30th July 2021
Utility Warehouse is one of the oldest energy firms besides the traditional six, having been set up in 2002.
In 2013 it bought two subsidiary companies from Npower, making it the seventh largest independent energy supplier in the UK at the time.
It currently has over 650,000 customers across the services it sells, all of which are bundled into one bill. It says this approach 'saves families time and money by simplifying their home services’.
Utility Warehouse doesn’t advertise heavily, but relies on agents and customer recommendations instead. Its 45,000 partners (or agents) are given incentives to sign up new customers.
Besides gas and electricity, Utility Warehouse sells contracts for other services including home phone, mobile, broadband and home insurance. It charges customers for these in one monthly bill. Customers can benefit from discounts the more services they buy from Utility Warehouse.
It also replaces light bulbs with LED bulbs for free for customers who buy all of its services or take out its energy bundle.
Utility Warehouse customers can get a cashback card, which earns cashback of up to 7% at a range of shops and online retailers (how much depends on the retailer). The cashback you earn is taken off your monthly bill.
Utility Warehouse came 7th out of 25 energy companies rated by 7,460 members of the public in the annual Which? energy customer survey.
They dealt with my one complaint quickly and efficiently.
It's a little expensive and I could probably get cheaper if I looked around.
The graphic below shows how Utility Warehouse’s customers rated it across various elements in our latest survey.
Scroll down to read the Which? verdict on Utility Warehouse and find out how its prices compare with other energy firms.
Utility Warehouse scored well on two of the four aspects of service we were able to rate in our survey and fair on the other two.
Three years ago Utility Warehouse topped our energy companies table and also received the Utilities Brand of the Year at the 2018 Which? Awards for its mobile, broadband and energy services. It won this award again in 2020.
Customers were positive about its bills, rating it four out of five stars for how accurate they are and how easy and clear they are for customers to understand.
Although Utility Warehouse received an excellent customer score, we couldn't make it a (WRP) for energy as it scored below average in our procedures assessment and had to make an Ofgem redress payment for overcharging customers in January 2020. It is a WRP for and though.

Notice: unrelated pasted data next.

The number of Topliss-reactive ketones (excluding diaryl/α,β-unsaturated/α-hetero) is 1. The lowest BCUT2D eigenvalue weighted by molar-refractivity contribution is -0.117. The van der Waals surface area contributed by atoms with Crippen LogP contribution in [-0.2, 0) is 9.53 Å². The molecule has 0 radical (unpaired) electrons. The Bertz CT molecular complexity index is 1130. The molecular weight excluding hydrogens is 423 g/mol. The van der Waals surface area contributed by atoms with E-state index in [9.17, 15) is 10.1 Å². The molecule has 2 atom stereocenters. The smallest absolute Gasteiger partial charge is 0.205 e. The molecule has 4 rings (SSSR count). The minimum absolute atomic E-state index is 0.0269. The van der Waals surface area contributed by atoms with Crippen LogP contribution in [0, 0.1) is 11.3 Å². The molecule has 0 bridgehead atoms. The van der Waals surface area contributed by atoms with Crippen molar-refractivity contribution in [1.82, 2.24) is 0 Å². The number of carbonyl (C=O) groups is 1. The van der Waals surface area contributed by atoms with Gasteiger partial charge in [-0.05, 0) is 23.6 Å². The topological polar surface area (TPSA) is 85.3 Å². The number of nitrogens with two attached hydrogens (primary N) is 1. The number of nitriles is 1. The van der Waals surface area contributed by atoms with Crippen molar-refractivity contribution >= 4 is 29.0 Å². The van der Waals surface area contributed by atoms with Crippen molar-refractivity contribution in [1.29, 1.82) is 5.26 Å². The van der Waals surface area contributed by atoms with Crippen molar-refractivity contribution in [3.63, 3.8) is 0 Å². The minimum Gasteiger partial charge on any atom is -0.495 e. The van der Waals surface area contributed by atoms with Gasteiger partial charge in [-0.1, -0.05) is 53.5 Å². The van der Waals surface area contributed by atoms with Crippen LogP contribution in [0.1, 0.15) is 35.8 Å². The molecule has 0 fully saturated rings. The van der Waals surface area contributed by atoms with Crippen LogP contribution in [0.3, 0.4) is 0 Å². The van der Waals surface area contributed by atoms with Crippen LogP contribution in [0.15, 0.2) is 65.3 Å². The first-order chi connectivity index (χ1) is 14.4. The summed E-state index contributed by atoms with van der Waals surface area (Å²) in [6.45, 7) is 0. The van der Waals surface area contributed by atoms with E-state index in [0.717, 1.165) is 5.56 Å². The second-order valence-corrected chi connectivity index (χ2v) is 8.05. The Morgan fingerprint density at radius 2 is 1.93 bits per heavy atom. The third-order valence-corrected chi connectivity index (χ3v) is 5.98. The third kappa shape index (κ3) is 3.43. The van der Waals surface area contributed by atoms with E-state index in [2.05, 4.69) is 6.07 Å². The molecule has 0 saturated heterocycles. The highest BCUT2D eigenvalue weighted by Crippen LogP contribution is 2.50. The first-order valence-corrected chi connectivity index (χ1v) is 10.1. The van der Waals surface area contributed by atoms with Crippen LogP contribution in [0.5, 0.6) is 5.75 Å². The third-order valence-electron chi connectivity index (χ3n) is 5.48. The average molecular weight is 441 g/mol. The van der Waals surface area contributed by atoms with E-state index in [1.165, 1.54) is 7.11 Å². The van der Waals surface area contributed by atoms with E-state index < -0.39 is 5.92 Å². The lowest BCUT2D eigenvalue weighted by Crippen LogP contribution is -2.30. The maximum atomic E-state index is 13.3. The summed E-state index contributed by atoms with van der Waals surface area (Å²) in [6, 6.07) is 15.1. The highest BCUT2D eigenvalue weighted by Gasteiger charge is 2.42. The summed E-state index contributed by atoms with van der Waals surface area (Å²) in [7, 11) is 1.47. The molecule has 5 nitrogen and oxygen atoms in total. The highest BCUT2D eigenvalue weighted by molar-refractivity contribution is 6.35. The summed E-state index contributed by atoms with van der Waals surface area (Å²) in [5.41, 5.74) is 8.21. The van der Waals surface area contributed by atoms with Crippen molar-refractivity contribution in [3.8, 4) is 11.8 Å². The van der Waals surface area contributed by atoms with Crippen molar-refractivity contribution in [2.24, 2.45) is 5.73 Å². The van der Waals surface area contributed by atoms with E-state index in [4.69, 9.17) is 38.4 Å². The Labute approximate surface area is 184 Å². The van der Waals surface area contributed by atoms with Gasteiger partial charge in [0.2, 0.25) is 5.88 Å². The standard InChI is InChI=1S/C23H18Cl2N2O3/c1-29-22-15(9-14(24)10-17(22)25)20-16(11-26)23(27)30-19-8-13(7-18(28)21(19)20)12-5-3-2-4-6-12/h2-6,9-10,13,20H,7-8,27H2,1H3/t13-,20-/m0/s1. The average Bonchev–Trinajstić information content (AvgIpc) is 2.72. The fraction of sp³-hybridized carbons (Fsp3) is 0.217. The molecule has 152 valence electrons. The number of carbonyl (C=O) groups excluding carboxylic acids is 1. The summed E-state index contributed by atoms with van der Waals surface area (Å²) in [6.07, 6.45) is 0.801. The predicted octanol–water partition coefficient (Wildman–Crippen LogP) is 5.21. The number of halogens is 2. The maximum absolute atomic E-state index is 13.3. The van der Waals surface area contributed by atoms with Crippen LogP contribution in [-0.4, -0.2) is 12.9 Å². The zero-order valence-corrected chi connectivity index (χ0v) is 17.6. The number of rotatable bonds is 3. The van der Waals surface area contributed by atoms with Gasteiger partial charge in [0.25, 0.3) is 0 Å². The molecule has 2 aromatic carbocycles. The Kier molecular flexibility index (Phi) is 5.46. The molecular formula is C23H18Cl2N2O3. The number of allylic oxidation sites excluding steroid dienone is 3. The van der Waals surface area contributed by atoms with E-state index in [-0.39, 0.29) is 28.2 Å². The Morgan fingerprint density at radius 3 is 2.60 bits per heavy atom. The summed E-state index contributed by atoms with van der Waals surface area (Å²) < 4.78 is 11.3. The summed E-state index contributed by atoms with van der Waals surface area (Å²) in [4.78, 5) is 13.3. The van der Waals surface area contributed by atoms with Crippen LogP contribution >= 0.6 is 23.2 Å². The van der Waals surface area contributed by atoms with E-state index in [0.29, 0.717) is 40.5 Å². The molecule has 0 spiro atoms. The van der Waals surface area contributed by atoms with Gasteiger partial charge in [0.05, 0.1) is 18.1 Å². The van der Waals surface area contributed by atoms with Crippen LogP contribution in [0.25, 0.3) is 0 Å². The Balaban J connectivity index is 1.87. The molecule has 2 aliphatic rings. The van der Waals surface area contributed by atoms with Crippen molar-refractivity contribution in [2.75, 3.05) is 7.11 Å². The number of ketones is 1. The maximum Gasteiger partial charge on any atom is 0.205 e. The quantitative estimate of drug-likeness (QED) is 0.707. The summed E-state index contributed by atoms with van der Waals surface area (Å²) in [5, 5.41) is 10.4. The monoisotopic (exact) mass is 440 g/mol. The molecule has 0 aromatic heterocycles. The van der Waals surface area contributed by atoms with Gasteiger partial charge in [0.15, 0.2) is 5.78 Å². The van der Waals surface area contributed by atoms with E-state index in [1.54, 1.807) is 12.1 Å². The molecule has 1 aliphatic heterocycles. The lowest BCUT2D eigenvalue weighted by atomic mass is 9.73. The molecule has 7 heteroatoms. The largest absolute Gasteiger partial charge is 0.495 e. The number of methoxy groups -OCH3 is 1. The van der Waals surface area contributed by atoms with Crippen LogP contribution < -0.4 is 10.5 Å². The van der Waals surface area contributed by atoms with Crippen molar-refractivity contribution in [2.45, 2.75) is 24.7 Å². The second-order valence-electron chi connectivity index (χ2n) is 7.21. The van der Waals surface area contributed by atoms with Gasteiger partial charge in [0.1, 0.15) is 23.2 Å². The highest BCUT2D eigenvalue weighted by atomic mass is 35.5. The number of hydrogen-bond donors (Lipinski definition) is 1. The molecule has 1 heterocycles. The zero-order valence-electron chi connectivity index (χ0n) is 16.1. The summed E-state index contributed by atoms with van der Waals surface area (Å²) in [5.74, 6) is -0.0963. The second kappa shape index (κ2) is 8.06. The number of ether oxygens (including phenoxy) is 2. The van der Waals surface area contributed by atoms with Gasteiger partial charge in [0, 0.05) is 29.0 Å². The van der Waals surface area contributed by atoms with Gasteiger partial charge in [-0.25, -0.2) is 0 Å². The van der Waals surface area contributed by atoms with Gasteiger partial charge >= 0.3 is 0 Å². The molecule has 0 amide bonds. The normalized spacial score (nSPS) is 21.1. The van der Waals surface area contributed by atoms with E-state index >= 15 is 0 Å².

It scored an average three stars for customer service and value for money. No company achieved the top rating of five stars for customer service this year and only was rated five stars for value for money. We didn't get enough responses to rate how well it handles complaints.
Utility Warehouse receives low levels of complaints according to data from the energy regulator Ofgem, but it’s not the speediest firm to resolve them – less than half were resolved within two days in the first six months of 2020. However, almost all of the complaints it received were resolved within eight weeks.
They answer the phone quickly, are polite and deal with things quickly.
My bill is so easy to understand. They make it all so clear.
Utility Warehouse’s business model is unique, with some customers also working as ‘agents’ to recruit new customers and earning money by doing so. These partners might give a rosier view because of that relationship but there were only five out of the 66 Utility Warehouse customers in our survey this year, which isn't enough to affect its score.
When we included Utility Warehouse in our snapshot investigation into customer waiting times, it picked up the phone in 2 minutes 16 seconds, significantly faster than the median average of all 31 firms we called (5 minutes 57 seconds).
Pros: Single monthly bill bundling all utilities
Cons: You’ll need to buy multiple services to get the cheapest deals, which might not work for everyone
Yes, if you have a traditional prepayment meter. If you have a smart prepayment meter, Utility Warehouse will need to change it into 'credit mode'. This means that you'll get monthly bills instead and won't be able to pay-as-you-go.
Prepayment customers can top-up at PayPoint, Payzone or Post Offices.
March: Utility Warehouse is paying 2,700 of its customers a total of £95,500 after overcharging them when they switched supplier or tariff between 2013 and 2020. It was one of 18 energy firms found by regulator Ofgem to have failed to uphold these rules. Over 1 million customers were affected.
Utility Warehouse’s affected customers will receive £35.08 each, on average, the highest average amount across all suppliers involved.
January: Utility Warehouse had to pay £650,000 for overcharging customers in relation to the price cap, energy regulator Ofgem announced.
The firm had to refund and compensate 3,430 customers in receipt of the Warm Home Discount after it charged them more than the price cap between January and November 2019.
A system error caused the issue, Ofgem said, which was corrected.
Affected customers received a refund. Utility Warehouse also made ‘goodwill’ payments.
June: Utility Warehouse announced a 4% increase in customer numbers, taking it to around 635,000 customers in total.